sustainable agriculture news
Despite losing its federal funding and suffering staff cuts across all of its offices, the National Sustainable Agriculture Information Service (ATTRA) remains committed to its goal of providing sustainable agriculture services. To make up for this budgetary shortfall, ATTRA, a 501(c)3, is exploring funding options that range from charging a small access fee for its publications to bolstering its efforts to procure donations from foundations, corporations and individuals. Kathleen Hadley, Executive Director of National Center for Appropriate Technology (NCAT), which oversees ATTRA, says that it “cannot just abandon those individuals who have come to rely on our expertise and research-based solutions to agricultural challenges.”
Tomorrow Seedstock joins the rest of the planet to celebrate Earth Day!
Earth Day shines a spotlight on sustainable agriculture, and Seedstock is thrilled that the industry that we’re so passionate about is getting some sustainable recognition! From people who are pledging to foster, support, and employ sustainable agriculture methods and technologies to corporations like Chipotle, Coca-Cola and Home Depot that are doing their part – Earth Day is becoming sustainable agriculture’s big day.
Before returning from his final tour in 2006, he and his wife, Karen, started working on rehabilitating a three-acre avocado farm they purchased just north of San Diego, which they christened Archi’s Acres. When the first month’s water bill came, though, they were shocked. It was $845.
“That’s the moment we became a sustainable farm,” Colin said. With water rates between $1200 and $1300 per acre-foot in that part of San Diego County, the Archipleys decided they needed to adopt agricultural methods that used less water.
Growing Power, Inc., a non-profit urban sustainable agriculture organization based in Milwaukee, Wisconsin, has been awarded $425,000 to erect 150 hoop house gardens on vacant lots in the city of Milwaukee. Hoop houses are inexpensive greenhouses constructed using a plastic roof that is wrapped over flexible PVC piping. Growing Power has promised to match the $425,000 contribution from the City of Milwaukee’s Common Council with its own funds. Growing Power’s hoop house initiative called “Growing Capacity for the Green Economy” will create 150 new jobs over the next 3 years in the emerging field of urban sustainable agriculture for unemployed residents in Milwaukee. The initial phase of the project will focus on hiring around 20 people to construct the hoop houses.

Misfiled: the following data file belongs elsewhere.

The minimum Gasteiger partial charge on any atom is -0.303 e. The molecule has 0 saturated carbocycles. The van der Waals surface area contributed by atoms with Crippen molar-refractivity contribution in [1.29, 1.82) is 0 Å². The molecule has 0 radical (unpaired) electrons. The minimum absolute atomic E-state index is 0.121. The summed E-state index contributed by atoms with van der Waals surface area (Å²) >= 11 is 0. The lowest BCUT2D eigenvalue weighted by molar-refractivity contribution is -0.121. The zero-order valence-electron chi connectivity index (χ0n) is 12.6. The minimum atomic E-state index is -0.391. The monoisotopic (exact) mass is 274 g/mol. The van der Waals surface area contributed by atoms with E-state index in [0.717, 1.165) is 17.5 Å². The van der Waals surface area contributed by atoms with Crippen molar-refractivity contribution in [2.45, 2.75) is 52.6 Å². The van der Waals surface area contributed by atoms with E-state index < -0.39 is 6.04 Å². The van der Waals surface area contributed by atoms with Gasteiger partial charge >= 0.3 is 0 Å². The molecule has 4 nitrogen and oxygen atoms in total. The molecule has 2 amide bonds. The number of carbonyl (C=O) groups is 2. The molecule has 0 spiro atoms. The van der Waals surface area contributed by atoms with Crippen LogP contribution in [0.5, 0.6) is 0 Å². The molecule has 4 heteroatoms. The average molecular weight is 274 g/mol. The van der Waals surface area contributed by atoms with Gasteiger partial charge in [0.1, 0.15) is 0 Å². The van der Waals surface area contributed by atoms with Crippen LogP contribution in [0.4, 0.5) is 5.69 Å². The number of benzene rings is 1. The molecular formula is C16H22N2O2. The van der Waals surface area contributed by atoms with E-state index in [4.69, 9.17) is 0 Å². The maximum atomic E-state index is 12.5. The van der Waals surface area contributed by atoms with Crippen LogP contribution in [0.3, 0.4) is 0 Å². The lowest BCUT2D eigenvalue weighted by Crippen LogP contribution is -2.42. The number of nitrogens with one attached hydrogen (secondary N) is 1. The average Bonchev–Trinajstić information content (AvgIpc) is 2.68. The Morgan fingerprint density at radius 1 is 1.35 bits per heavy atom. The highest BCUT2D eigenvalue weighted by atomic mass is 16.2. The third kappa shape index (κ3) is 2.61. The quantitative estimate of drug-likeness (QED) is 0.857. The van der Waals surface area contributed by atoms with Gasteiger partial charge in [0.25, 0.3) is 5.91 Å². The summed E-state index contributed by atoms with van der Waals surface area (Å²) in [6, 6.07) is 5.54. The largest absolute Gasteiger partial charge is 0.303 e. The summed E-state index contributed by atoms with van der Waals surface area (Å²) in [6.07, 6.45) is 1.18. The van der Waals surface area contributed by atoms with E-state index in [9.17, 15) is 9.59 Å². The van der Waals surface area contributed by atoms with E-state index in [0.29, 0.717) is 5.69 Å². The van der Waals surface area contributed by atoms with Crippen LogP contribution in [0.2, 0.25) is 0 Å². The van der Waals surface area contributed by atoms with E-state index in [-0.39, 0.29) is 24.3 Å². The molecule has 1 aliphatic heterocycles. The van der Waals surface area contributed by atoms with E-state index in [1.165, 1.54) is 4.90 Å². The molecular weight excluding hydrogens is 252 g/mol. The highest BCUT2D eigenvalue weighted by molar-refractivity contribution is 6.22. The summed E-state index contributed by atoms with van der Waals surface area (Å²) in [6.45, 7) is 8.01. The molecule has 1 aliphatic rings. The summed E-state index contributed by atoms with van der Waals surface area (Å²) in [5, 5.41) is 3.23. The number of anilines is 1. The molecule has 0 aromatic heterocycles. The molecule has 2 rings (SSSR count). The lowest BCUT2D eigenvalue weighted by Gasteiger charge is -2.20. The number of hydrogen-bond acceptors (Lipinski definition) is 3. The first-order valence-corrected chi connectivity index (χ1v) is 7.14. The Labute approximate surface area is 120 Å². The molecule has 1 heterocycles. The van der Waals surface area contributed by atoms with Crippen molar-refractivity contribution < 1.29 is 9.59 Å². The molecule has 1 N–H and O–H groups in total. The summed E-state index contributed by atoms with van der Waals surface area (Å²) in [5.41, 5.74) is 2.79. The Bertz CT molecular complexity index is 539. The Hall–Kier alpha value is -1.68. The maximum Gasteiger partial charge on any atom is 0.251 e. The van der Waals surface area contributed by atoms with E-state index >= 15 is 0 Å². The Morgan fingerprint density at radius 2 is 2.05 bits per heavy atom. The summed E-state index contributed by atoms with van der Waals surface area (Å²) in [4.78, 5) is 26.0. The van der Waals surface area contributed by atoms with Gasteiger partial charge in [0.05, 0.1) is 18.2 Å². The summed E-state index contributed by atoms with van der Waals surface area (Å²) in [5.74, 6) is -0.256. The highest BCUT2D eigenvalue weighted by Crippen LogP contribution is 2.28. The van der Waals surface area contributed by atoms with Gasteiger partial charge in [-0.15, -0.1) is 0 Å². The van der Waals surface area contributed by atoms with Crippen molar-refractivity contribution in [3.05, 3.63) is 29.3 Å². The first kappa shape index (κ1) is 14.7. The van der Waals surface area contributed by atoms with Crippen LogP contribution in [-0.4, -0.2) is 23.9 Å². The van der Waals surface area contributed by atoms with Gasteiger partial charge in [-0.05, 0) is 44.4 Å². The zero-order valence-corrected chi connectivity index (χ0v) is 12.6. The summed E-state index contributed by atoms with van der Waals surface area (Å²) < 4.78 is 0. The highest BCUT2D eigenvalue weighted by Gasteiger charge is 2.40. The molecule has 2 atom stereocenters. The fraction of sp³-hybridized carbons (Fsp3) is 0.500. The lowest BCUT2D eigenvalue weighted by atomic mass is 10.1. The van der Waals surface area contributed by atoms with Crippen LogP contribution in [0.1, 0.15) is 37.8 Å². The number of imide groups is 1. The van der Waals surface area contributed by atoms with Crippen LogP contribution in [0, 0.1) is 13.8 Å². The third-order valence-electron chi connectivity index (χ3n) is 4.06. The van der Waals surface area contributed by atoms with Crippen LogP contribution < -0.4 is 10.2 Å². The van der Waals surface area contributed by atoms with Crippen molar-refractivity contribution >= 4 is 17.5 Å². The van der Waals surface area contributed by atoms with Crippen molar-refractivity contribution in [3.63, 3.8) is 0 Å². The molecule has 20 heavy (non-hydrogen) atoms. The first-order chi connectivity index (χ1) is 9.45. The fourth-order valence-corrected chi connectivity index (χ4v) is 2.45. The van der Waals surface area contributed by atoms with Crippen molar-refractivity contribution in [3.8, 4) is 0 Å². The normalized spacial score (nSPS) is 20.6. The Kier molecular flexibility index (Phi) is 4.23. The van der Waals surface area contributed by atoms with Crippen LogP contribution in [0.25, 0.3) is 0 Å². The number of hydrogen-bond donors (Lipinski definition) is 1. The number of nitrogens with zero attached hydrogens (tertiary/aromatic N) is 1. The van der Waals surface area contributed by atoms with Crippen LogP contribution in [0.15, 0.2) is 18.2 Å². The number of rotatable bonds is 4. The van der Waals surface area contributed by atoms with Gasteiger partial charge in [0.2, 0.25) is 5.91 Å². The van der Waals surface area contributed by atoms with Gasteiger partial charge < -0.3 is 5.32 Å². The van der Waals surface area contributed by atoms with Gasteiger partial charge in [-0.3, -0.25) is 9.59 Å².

It wasn’t too long ago that making car fuel out of corn seemed like a brilliant idea. It’s local and abundant — American farmers have planted more than 85 million acres of corn a year since 2007. And unlike petroleum, it’s renewable: use corn, plant more. No drilling required.
Turns out, though, that using corn to make ethanol, the fuel source that is blended into gasoline, has some serious unintended consequences. At the end of 2005, the front-month contract for a bushel (56 pounds) of corn was about $1.86. When the U.S. government started pushing corn-based ethanol production in 2006 and 2007, demand for corn increased, pushing prices to over $4 in early 2007. Today, the price is $7.62 a bushel.